Does the curse of Dona Petronilla Feliz still linger?
The year was 1863 when wealthy landowner Antonio Feliz died a horrible death from smallpox, leaving his vast estate to Don Antonio Coronel in a deathbed will written while Feliz was delirious.
This didn’t please Antonio’s favorite niece, Dona Petronilla, who’d expected to inherit the property, and responded by placing a curse on the land known then as Rancho Los Feliz.
She shouted out vexatiously that the cattle and fields would become diseased and die; and that no one will ever profit from this land. (from Historic Adobes of Los Angeles County, John R. Kielbasa)
Don Antonio ended up outliving most of his family, leaving the land to his widow, who ended up remarrying, only to have the land swiped from her when her new husband divorced her – he didn’t get the land, but the lawyers on both sides ended up taking the land as compensation for their legal fees.
A few years later, a large part of this land fell into the hands of eccentric gold miner Griffith J. Griffith, who found the land more than he could handle…
…droughts, fires, and other disasters… a violent storm swept across the L.A. basin, stripping away the vegetation from the rancho and killing much of the livestock. During the storm, several people saw the ghost of Dona Petranilla drifting about, renewing her curse. (from The Ghost Hunter’s Guide to Los Angeles by Jeff Dwyer)
Griffith would eventually bestow the land to the City of Los Angeles as a “gift”, but rumor is that this a desperate attempt to seperate himself from the cursed land. This act only seemed to rile the curse of Petronilla once again, as Griffith went a little nutty in an Amityville sort of way, tried to kill his wife by shooting her between the eyes (she miraculously survived). He spent some of his final years at San Quentin.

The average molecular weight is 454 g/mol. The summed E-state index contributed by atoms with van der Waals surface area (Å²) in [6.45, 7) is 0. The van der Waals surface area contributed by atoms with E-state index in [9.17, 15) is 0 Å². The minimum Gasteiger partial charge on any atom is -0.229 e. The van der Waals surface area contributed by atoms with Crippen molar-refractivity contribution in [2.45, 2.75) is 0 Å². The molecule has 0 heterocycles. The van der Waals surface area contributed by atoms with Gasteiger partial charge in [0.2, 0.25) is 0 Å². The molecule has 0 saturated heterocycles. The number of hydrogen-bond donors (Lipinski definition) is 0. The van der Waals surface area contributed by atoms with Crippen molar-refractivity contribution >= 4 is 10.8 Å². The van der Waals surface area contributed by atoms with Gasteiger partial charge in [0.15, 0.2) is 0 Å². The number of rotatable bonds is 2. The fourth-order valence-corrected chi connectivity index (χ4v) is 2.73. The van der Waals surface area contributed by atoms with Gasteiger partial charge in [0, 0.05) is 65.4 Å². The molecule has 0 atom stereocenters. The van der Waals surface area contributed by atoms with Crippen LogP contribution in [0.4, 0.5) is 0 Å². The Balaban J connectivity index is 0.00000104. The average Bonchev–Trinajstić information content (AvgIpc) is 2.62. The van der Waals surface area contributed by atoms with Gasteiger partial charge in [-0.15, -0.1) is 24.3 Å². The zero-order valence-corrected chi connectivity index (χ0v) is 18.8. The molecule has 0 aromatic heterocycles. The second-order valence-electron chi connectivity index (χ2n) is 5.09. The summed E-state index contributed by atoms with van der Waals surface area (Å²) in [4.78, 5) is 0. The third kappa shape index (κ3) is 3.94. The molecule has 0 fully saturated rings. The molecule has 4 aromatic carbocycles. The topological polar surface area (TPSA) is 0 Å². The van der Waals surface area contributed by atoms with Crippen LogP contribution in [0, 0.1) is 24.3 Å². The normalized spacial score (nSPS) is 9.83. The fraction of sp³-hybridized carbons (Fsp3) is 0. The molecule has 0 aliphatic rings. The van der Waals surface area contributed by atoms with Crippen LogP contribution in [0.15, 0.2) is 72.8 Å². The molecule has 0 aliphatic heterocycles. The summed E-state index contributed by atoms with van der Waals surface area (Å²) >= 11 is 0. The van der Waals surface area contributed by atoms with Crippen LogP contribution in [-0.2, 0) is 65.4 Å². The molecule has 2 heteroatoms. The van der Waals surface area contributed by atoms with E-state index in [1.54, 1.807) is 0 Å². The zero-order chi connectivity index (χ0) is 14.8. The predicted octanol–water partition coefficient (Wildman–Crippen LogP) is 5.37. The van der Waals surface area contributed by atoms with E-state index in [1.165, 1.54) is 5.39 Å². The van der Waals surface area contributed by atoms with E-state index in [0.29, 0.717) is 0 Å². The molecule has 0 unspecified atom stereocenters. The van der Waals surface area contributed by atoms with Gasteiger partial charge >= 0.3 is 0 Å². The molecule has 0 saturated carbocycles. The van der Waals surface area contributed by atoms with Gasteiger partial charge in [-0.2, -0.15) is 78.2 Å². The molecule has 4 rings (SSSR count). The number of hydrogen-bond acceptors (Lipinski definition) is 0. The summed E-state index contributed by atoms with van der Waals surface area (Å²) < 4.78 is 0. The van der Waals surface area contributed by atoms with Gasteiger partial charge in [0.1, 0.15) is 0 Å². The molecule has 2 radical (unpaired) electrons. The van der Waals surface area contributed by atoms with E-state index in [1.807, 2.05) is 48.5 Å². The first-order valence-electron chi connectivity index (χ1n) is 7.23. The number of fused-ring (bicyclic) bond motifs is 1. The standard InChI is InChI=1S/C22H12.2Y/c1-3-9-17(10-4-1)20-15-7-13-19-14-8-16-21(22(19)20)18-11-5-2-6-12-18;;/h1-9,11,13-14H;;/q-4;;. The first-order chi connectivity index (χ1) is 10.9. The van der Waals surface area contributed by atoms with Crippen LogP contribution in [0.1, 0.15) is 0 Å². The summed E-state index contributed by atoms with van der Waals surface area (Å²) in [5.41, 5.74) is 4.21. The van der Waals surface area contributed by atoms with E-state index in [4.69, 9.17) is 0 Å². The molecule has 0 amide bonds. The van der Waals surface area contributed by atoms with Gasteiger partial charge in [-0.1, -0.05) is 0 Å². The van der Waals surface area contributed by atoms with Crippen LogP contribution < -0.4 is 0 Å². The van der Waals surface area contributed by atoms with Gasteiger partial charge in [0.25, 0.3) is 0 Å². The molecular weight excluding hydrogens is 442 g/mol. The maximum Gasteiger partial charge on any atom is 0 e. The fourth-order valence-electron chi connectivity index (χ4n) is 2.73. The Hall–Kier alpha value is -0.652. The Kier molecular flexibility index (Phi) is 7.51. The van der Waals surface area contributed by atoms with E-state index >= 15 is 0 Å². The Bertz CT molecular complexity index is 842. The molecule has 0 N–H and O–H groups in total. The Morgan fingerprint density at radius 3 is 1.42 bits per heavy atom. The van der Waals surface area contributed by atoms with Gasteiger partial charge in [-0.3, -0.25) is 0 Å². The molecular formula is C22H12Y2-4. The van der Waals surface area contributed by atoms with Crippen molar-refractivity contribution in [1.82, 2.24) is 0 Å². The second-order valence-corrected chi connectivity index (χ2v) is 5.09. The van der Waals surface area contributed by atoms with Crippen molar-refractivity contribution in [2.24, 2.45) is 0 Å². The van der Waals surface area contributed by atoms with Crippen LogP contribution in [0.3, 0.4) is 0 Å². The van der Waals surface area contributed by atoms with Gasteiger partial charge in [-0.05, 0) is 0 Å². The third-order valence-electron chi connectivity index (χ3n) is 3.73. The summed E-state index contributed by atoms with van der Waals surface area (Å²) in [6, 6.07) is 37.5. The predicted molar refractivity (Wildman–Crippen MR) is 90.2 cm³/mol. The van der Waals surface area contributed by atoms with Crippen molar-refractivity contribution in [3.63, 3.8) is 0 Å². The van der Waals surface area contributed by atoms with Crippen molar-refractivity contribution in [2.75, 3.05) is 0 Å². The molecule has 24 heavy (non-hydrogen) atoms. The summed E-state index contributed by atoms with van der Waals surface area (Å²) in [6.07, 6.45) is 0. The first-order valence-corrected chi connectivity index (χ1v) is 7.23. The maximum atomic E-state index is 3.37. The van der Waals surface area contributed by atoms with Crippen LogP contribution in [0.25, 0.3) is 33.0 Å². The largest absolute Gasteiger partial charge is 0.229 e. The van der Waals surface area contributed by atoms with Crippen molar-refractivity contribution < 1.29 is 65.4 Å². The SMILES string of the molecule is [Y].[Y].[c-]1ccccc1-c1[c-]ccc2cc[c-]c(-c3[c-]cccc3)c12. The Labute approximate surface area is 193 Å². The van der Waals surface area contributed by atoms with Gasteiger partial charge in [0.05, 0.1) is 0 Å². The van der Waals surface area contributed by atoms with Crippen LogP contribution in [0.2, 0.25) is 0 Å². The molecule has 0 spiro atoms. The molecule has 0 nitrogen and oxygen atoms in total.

While there’s no sign the curse still exists today, some speculate that this may be because Petronilla’s spirit is appeased by the bodies that are frequently dumped there – sacrifices if you will. And there’s also the supposed “haunted picnic table” where two young lovers were “inconceivably crushed by a nearby tree that toppled over upon them while they made love upon a picnic table just off winding Mt. Hollywood Drive.”
As for being haunted, the rumors are too plentiful to ignore. Ghost hunter Jeff Dwyer writes that Griffith Park “is haunted by several phantoms”:
A Yankee horseman, a beared man who travels briskly on foot, a group of mission Indians who appear to be on the run, a Mexican outlaw, a Spanish don, and Col. Griffith J. Griffith on horseback. Foremost of these is Dona Petranilla Feliz. She appears as a pale partial apparition of a short Hispanic woman dressed in a flowing white gown.
…photo by eyetwist: “old neon roof signage from the californian hotel. now sitting derelict in griffith park… additional sources: Weird California, by Greg Bishop, et al., and Stephen Blackmoore’s L.A. Noir.